Courteney Cox recently admitted to wanting to try Fraxel, and so is set to follow in the footsteps of Kim Kardashian who makes regular trips to the dermatologist to maintain her flawless complexion using the laser. We've heard a lot about the benefits of Fraxel laser resurfacing of late, but we were curious to find out a few things before jumping under the laser, for example: Is there a lot of downtime? And, what should we expect on the day? We spoke to Dr Michelle Hunt from Inner Sydney Dermatology to find out the answers, click through.
What is Fraxel, exactly?
"Fraxel is the name of a particular brand of laser that uses fractionated laser therapy. So why it’s called fractionated is the way that it delivers the energy, so it delivers lots of microscopic laser energy into the skin and creates a column of injury and as the body goes through its natural healing process that column is shed. So with that goes excess pigmentation and abnormal cells and because it’s also creating an injury to the skin, it also stimulates the body to lay out new collagen which is one of the main support structures, so you get the filling and smoothing effect with it as well."
Is there different types of treatment and intensities?
"Within the Fraxel spectrum there is a very gentle laser called the ‘refine’, which has been replaced now by their new one, ‘clear and brilliant’, and that is a very superficial one. Then there is the Fraxel ‘restore dual’ which has got two wave lengths, 1927 which is the superficial one and that’s mainly for targeting things like blotchy pigmentation, and the ‘diva’ wavelength, which is 1550 nanometres and is for deeper processes like scarring, acne scarring and deeper wrinkles. There’s also another laser they have called the Fraxel ‘repair’ which is actually a fractionated CO2 laser so it’s a little bit closer towards the older abrasive ones, which again is for people with heavy lines or very bad scarring.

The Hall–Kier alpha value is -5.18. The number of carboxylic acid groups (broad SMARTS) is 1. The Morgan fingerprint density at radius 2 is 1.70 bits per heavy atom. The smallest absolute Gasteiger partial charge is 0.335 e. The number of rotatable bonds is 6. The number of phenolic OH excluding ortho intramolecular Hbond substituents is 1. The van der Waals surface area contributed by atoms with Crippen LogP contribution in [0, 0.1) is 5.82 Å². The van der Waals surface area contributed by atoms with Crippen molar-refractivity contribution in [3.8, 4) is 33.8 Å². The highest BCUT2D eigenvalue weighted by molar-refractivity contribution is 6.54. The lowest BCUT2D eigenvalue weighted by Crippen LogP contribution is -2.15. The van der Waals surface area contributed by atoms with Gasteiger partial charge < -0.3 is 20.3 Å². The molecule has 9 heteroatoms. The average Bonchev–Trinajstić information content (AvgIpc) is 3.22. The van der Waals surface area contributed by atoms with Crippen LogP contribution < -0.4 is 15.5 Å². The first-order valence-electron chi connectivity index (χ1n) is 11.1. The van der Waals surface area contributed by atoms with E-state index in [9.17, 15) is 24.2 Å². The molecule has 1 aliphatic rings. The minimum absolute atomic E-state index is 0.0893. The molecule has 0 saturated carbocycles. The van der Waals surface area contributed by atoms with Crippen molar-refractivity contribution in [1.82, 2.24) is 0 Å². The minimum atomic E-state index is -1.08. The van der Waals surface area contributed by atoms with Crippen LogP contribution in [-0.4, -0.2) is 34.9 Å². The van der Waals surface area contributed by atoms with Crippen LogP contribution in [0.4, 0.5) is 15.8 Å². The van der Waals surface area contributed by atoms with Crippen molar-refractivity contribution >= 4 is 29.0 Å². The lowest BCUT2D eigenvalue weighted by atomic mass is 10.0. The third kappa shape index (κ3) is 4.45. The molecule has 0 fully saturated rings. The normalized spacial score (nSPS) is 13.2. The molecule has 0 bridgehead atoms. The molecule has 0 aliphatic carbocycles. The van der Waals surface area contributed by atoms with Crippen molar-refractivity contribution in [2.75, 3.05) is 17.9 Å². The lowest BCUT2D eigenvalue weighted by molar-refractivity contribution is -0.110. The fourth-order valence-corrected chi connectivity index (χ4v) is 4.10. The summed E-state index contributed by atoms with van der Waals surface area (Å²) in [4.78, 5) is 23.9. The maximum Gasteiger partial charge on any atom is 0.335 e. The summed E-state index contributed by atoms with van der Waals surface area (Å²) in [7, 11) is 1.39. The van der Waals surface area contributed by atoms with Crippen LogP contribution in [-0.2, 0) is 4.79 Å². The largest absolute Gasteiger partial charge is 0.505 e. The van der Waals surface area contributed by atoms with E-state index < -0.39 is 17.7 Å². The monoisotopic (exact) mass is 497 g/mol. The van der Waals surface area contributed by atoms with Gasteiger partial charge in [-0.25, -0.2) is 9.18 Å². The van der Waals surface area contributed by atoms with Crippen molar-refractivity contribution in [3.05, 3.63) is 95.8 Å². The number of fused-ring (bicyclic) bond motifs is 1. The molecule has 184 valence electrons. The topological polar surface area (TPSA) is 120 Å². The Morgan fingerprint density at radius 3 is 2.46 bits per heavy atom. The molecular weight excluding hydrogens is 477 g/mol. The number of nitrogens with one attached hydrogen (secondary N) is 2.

"The one that I’ve got is the ‘restore dual’ and that is the one that is probably most commonly used for most things like wrinkles and fine lines, acne scarring, surgical scars, stretch marks, etc."
So for that one, what is the down time?
"Again it depends on the levels that are used, generally on the first treatment most people would have to hibernate for about three or four days. They vary a little bit depending on the wave lengths, so if you do the deeper wave lengths it's more of a red swollen sunburnt look and usually that will last for some extent to a week, but you can put make up on top of it, so generally after two to three days — depending on the strength we use — people can be back to work with makeup.
"The 1927 wavelength which is a more superficial one you get much more of a pigment dotting effect. One of my patients described it as though she looked like she’d been sprayed with Milo, so that’s a little more difficult to cover up and you’ll get that flaky response for anything up to a week. But for most people, by day four they’re right to be back at work, with makeup on."
Does that have to be mineral makeup?
"It has to be a liquid one, it doesn’t matter if it’s mineral or not, but liquid rather than powder, because the powder sort of highlights the little microdots on the skin."
How many treatments do you recommend?
"For pigmentation it’s usually one or two. For acne scarring it’s generally anything from three to five; and for photo rejuvenation it’s anything from one to three, depending on the age of the patient and how deep there lines are."
And is there any sort of age bracket or anyone too young that you wouldn’t recommend have Fraxel?
"It is uncomfortable so we use an anaesthetic cream, so certainly children wouldn’t tolerate it, but anything from teenage years onwards. We get a lot of teenagers that have acne scarring and we get patients all the way up to 80 something getting photo rejuvenation. But I guess the bulk of the patients that I see are probably between 30 to 60 and it’s mainly photo rejuvenation."
So after you’ve gone through your course of treatments, how long do the results last?
"Well any collagen that’s laid down as part of the laser, in theory should last around 15 years. What we find clinically, generally after about two to three years people find they need a bit of a freshen up treatment."
And would that be just a one-off?
"Yes, and I get some patients that come in once every year, or once every two years, to have a full face treatment just to clear everything up again."
To find out more or to book an appointment with Dr Hunt, call 02 9739 6488.